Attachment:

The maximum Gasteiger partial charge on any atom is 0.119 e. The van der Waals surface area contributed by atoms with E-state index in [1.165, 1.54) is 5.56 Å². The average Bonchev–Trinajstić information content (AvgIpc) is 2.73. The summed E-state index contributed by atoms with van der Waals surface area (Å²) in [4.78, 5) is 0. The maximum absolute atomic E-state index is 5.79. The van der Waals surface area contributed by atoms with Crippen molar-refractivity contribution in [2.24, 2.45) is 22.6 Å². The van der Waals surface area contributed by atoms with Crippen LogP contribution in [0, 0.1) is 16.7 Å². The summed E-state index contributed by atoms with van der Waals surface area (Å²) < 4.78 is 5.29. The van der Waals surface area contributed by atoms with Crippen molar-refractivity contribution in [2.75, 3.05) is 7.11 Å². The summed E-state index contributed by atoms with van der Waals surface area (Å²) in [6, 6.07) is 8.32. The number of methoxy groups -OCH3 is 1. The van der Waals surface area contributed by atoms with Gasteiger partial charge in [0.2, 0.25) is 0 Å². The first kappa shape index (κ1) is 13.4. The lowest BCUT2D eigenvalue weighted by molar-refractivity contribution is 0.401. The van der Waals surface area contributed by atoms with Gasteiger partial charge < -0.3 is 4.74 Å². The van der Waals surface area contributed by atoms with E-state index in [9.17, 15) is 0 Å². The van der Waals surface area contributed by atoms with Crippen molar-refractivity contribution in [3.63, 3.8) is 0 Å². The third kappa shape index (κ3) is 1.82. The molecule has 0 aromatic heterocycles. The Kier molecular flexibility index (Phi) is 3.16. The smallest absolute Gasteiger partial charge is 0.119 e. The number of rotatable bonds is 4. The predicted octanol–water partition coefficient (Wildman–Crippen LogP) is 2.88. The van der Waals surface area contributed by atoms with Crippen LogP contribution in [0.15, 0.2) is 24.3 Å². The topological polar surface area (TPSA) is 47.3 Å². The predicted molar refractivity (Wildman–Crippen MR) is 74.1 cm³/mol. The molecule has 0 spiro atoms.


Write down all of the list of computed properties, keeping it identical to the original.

The maximum Gasteiger partial charge on any atom is 0.119 e. The van der Waals surface area contributed by atoms with E-state index in [1.165, 1.54) is 5.56 Å². The average Bonchev–Trinajstić information content (AvgIpc) is 2.73. The summed E-state index contributed by atoms with van der Waals surface area (Å²) in [4.78, 5) is 0. The maximum absolute atomic E-state index is 5.79. The van der Waals surface area contributed by atoms with Crippen molar-refractivity contribution in [2.24, 2.45) is 22.6 Å². The van der Waals surface area contributed by atoms with Crippen LogP contribution in [0, 0.1) is 16.7 Å². The summed E-state index contributed by atoms with van der Waals surface area (Å²) < 4.78 is 5.29. The van der Waals surface area contributed by atoms with Crippen molar-refractivity contribution in [2.75, 3.05) is 7.11 Å². The summed E-state index contributed by atoms with van der Waals surface area (Å²) in [6, 6.07) is 8.32. The number of methoxy groups -OCH3 is 1. The van der Waals surface area contributed by atoms with Gasteiger partial charge in [0.2, 0.25) is 0 Å². The first kappa shape index (κ1) is 13.4. The lowest BCUT2D eigenvalue weighted by molar-refractivity contribution is 0.401. The van der Waals surface area contributed by atoms with Gasteiger partial charge < -0.3 is 4.74 Å². The van der Waals surface area contributed by atoms with E-state index in [9.17, 15) is 0 Å². The van der Waals surface area contributed by atoms with Crippen molar-refractivity contribution in [3.63, 3.8) is 0 Å². The third kappa shape index (κ3) is 1.82. The molecule has 0 aromatic heterocycles. The Kier molecular flexibility index (Phi) is 3.16. The smallest absolute Gasteiger partial charge is 0.119 e. The number of rotatable bonds is 4. The predicted octanol–water partition coefficient (Wildman–Crippen LogP) is 2.88. The van der Waals surface area contributed by atoms with Crippen LogP contribution in [0.15, 0.2) is 24.3 Å². The topological polar surface area (TPSA) is 47.3 Å². The predicted molar refractivity (Wildman–Crippen MR) is 74.1 cm³/mol. The molecule has 0 spiro atoms.